Page 291 - Week 01 - Thursday, 10 February 2022

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government in response to the 28 recommendations of the Jenkins review, a comprehensive review undertaken by Sex Discrimination Commissioner Kate Jenkins into commonwealth parliamentary workplace culture.

As Grace Tame observed of the apology and the formal acknowledgement of sexual offences, we need to work more than just with words. We need action. I am pleased that this Assembly has a robust code of conduct in place and that important changes were made last year to strengthen our workplace culture and ensure a zero tolerance approach to workplace bullying, harassment and abuse.

Yesterday I had the honour of attending the National Press Club address by Grace Tame and Brittany Higgins, our leading national advocates on issues of sexual assault and sexual abuse, and both with very powerful stories to tell from their own lived experience as victim/survivors. The address focused on the radical shift that is needed across our workplace culture and our community more broadly, for which we are all responsible. We must all take a stand that sexual assault and sexual abuse are not tolerated and ensure that our institutions, workplaces and homes do not perpetuate protections for perpetrators.

I have been humbled to have received great support from both Grace Tame and Brittany Higgins for the introduction of law reform through the bill I introduced on Tuesday. I would also like to thank Saxon Mullins, another nation-leading voice and advocate for sexual assault victim/survivors, who has been incredibly supportive.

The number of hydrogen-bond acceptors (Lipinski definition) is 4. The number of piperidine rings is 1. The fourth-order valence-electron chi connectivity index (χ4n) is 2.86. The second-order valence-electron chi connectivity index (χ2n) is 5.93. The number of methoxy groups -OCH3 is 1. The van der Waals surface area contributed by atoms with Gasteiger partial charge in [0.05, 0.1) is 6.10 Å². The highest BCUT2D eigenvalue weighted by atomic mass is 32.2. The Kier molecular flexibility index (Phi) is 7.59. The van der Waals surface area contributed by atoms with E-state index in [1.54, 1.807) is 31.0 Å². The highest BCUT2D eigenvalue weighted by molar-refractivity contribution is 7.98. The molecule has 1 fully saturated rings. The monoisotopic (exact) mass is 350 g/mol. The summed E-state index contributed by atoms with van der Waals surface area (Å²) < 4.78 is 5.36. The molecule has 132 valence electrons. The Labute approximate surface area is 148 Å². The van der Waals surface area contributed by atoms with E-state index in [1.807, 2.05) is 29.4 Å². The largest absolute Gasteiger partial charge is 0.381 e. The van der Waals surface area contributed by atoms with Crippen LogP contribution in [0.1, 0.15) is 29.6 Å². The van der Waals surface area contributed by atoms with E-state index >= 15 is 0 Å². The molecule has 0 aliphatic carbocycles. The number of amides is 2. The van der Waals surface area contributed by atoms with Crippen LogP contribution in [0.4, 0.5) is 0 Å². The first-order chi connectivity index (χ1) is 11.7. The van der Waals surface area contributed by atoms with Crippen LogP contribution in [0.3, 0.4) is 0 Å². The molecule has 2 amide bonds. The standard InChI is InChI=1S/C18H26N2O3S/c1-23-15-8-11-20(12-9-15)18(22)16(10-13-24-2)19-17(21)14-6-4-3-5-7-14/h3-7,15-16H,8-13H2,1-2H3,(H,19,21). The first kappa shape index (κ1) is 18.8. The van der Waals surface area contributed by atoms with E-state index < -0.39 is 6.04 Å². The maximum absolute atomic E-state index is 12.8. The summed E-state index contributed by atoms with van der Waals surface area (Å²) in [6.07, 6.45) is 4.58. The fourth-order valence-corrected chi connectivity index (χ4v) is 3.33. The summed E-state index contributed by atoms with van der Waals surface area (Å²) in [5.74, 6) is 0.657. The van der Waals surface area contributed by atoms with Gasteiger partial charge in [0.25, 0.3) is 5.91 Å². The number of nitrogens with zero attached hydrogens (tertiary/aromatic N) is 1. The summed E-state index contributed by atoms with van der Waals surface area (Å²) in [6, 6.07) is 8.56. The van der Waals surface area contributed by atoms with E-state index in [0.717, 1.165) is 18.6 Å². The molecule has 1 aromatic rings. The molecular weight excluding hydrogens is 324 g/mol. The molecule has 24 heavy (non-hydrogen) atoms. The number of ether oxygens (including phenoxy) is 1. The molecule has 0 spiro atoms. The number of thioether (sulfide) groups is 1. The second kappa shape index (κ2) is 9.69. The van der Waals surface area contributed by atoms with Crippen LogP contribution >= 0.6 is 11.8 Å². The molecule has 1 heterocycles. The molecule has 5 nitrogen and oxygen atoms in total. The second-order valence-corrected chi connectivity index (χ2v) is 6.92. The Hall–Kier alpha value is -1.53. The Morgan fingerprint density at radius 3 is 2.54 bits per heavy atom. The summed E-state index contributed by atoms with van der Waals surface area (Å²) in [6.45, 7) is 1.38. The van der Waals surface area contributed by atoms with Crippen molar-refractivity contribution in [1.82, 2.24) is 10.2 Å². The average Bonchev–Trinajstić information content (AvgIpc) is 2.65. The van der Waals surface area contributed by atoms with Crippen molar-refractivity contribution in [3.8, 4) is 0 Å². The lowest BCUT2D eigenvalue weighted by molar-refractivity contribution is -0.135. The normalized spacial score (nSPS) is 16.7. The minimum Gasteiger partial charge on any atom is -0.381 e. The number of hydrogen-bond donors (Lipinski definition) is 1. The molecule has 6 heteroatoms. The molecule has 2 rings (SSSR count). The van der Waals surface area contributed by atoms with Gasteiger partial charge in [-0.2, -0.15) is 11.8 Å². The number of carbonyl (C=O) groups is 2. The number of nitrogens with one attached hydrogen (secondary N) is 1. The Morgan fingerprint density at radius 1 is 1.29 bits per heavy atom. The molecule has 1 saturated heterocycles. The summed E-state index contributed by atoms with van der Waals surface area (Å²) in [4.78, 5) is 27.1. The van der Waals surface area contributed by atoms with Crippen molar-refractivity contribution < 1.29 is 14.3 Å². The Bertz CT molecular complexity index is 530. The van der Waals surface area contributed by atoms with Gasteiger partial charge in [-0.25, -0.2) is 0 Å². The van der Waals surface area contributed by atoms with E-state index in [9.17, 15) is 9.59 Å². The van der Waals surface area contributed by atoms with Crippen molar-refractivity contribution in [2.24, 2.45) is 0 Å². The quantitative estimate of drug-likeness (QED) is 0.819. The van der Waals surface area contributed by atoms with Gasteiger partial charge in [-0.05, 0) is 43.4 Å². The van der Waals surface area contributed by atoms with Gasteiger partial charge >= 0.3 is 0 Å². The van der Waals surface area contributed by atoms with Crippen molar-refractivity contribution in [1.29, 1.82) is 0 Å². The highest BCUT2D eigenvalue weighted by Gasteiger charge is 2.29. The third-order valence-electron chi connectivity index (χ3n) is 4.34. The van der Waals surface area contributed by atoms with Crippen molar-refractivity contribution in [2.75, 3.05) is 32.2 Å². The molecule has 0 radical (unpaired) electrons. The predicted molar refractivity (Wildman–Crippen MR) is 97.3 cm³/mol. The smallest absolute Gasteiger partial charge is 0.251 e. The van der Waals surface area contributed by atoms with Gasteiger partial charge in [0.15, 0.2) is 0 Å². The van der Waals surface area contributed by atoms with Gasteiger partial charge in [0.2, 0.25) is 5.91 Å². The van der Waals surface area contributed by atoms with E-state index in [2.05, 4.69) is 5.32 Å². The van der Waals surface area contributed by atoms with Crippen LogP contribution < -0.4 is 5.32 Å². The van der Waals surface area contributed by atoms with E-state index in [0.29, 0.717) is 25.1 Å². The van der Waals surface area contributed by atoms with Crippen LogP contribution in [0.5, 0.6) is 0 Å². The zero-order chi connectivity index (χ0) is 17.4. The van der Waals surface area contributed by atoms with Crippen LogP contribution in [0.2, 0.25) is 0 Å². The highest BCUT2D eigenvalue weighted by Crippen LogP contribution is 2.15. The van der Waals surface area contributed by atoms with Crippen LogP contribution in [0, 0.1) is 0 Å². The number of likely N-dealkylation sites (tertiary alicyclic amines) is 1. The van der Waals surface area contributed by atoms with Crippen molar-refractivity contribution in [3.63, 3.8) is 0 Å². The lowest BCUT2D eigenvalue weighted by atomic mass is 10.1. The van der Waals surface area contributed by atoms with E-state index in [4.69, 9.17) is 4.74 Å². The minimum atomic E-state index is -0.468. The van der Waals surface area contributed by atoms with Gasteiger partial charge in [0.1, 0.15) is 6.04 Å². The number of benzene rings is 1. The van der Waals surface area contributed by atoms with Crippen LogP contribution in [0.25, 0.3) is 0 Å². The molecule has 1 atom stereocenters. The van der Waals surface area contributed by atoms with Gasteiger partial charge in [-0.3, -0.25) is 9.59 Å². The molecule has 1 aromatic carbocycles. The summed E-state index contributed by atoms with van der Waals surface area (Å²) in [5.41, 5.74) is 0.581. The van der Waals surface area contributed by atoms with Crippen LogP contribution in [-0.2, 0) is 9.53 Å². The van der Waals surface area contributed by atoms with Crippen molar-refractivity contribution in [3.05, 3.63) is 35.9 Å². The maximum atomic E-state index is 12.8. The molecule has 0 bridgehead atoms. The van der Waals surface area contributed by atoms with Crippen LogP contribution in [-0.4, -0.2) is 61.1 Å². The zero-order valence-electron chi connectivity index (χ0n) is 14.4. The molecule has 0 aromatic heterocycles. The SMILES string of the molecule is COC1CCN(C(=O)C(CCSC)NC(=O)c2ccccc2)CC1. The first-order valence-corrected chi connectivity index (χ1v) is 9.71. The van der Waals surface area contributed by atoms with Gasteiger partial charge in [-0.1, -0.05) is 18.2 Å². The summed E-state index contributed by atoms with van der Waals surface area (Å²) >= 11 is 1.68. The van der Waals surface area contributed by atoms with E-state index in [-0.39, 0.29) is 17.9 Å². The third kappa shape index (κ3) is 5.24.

Continuing this strong theme across the week, today Minister Rattenbury, as Attorney-General, introduced in the Assembly important changes to the Crimes Act which clearly articulate that the grooming of a young person is not a relationship but is sexual abuse; in fact, it is persistent sexual abuse of a child. This change has arisen as a direct result of recommendations late last year by Grace Tame to all Australian attorneys-general, noting that the wording of relationship in the context of child sexual abuse implies consent and diminishes the real nature of the offence. The ACT, Queensland, South Australia and the Northern Territory all have the word “relationship” in legislation regarding this offence. I commend Minister Rattenbury for acting quickly to rectify this in the ACT.

In closing, it is time for change. Enough is enough. In fact, it is beyond time for change. A Chinese proverb says that the best time to plant a tree was 20 years ago; the second-best time is now. I look forward to the day that sexual assault and child abuse are of much less concern and of much less headline newsworthiness than they have been this week, not because it is a neglected issue but because it simply does not happen very much anymore.

Unfortunately, sexual assault is an issue that is very real today, and it is an issue that has a much-needed spotlight and continuing discourse—in our homes and our workplaces, with our family, friends and colleagues; in government policy and legislation; and in our schools and education systems. We need to keep having these conversations. We need to continue to hold each other to account.

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